A small club makes big waves in Mandvi

A Rotary Home built by RC Mandvi in 2000.
A Rotary Home built by RC Mandvi in 2000.

On its 41st charter day members of RC Mandvi, RID 3054, took a walk down memory lane to understand how well they have used the resources of The Rotary Foundation to do sustainable projects in this small coastal town in Kutch, Gujarat. “We wanted to see the impact we have created in our community by interacting with our beneficiaries of projects done so far,” says Darshana Shah, chairman of the charter day celebrations.

Among its milestone projects, the Rotary Colony in Godhra village, 17km from Mandvi, is a testimony to the club’s empathy for the underprivileged. Seventeen houses for homeless villagers were handed over with the support of TRF and 10 Japanese clubs in 2000. “Some of the beneficiaries have passed away and I was hesitant to talk to their family members who still live in these homes,” says Darshana. But the moment she made the phone call, “I was greeted with respect and gratitude” from the other end.

“My father, a paan seller, could never have dreamt of owning a house. But thanks to RC Mandvi, we own a house now,” says 54-year-old Hasina whose late father Mohamed Ali ­Suleiman was a beneficiary of this low-cost housing project. She recalls talking to the project chairman Sandeep Shah asking him to enrol her father in the scheme. The global grant of Rs 7.36 lakh was to be used for construction of 15 homes but “our club built 17 homes, which survived the 2001 earthquake,” says Vinay Toprani who was part of the project. The 20×45 feet homes have two rooms, a kitchen, an underground water sump, a terrace, and piped water supply under the gram panchayat scheme. “This is more than enough to live a dignified life and is a blessing for our next generation as well,” says Hasina.

 

Scholarship

Dr Jay Mehta is a recipient of the Vimala Ramesh Shah Scholarship, named after the late club member. He practises medicine at the Trust Hospital and Bhartiya Hospital, Mandvi, and has been part of over 300 medical camps in the Kutch region. Recalling his admission to medical college in 2005, he says, “I scored 93 per cent in my Class 12 exams and was a city topper in science. But I was worried if I would be able to secure a seat for the BHMS course that I wanted to pursue.” His father who worked at a cloth store asked him not to lose hope and apply for admission to the college.

Dr Jay Mehta, as a student, being recognised by the members of RC Mandvi.
Dr Jay Mehta, as a student, being recognised by the members of RC Mandvi.

A few days later he received a call from the school saying that the local Rotary club has come forward to give him a scholarship. “I got the seat on merit and also the scholarship worth ₹5,000 which covered my course fees and hostel charges,” smiles Dr Mehta. This scholarship, along with Rotary Club Mandvi Educational Awards, to students with good academic records from economically-weak families has benefitted many youth in and around Mandvi. “Since its inception in 1981, the club’s scholarships and awards have benefitted 350 students from Gujarati medium schools.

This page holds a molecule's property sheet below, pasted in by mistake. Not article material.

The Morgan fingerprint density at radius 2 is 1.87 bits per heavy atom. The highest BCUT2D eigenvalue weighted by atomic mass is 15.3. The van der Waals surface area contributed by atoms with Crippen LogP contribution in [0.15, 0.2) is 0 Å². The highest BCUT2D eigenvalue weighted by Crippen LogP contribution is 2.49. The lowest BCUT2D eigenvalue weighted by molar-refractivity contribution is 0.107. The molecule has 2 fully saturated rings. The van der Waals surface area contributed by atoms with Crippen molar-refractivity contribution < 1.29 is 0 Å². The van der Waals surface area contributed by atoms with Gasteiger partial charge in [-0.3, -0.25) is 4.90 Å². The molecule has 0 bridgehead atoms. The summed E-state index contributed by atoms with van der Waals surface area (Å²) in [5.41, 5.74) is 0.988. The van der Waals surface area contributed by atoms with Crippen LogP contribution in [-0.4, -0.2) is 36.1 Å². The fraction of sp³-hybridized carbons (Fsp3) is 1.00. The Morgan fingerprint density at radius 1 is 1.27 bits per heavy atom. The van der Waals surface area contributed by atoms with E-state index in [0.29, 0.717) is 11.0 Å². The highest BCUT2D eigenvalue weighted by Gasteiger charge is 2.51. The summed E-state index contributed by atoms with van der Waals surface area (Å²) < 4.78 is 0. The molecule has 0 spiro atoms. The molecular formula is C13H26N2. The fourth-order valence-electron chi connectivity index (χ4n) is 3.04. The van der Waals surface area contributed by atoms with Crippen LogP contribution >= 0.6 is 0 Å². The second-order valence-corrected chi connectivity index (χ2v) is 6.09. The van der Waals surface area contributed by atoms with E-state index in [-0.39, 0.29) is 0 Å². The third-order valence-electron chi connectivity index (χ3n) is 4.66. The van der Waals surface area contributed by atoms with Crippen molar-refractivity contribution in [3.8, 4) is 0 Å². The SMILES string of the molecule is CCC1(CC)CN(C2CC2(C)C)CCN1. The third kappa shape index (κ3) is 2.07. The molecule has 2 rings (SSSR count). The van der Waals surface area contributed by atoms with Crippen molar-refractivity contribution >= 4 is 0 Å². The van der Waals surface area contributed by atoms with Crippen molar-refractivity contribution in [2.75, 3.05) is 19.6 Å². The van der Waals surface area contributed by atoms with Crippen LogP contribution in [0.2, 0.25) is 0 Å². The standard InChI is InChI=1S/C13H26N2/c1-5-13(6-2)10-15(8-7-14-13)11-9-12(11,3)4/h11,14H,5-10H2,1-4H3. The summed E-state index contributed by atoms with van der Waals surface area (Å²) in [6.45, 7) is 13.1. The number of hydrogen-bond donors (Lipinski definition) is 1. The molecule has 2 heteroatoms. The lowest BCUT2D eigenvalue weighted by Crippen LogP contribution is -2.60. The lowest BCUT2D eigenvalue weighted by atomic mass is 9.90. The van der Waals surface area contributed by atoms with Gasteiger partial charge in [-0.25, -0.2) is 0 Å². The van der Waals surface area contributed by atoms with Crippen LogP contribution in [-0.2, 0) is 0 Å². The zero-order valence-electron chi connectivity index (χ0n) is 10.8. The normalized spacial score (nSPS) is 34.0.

Landmark initiatives

The CJ Mehta Vaccination Centre, another landmark project, has immunised around 5,000 children against polio, hepatitis B, measles and other vaccine preventable diseases since 2003. The Dharamsey Nensey Rotary Community Centre, set up after the 2001 earthquake with funds from the Rotary Gujarat Earthquake Rebuild Trust and local donations, doubles up as a wedding hall for girls from ­underprivileged families and is being rented out for local meetings, seminars, exhibitions and social gatherings.

An adult literacy class being conducted by RC Mandvi.
An adult literacy class being conducted by RC Mandvi.

Right in the heart of Mandvi is the Laxmiben Hansraj Latwala Bal Udhyan, a children’s park built and maintained by the club since 2002. Among other community projects, the club holds regular computer workshops for students, adult ­literacy camps for tribal women and tree plantation drives in the region. “We may be a small club but we sure have made a big difference,” says Darshana.

A gender-segregated toilet block with handwash station was built at the Shamji Krishna Varma Primary School at a cost of Rs 85,000 which was mobilised through donations. “We should prepare our schools for the post-corona world where sanitation and hygiene will be top priority. Since this is a school for students from economically-weak backgrounds, the need for better sanitation facilities is more significant here,” says club president Pratik Shah. During the lockdown, the club members, along with Rotaractors, distributed food packets and masks to the homeless and sanitation kits to healthcare workers and police staff. “We are still distributing the masks and sanitisers to the public,” he adds.

Recently the club installed sanitiser dispensers at the local court, the Saraswati Shishu Mandir and the Sheth Soorji Vaĺlabhdas Arts and Commerce College in Mandvi.

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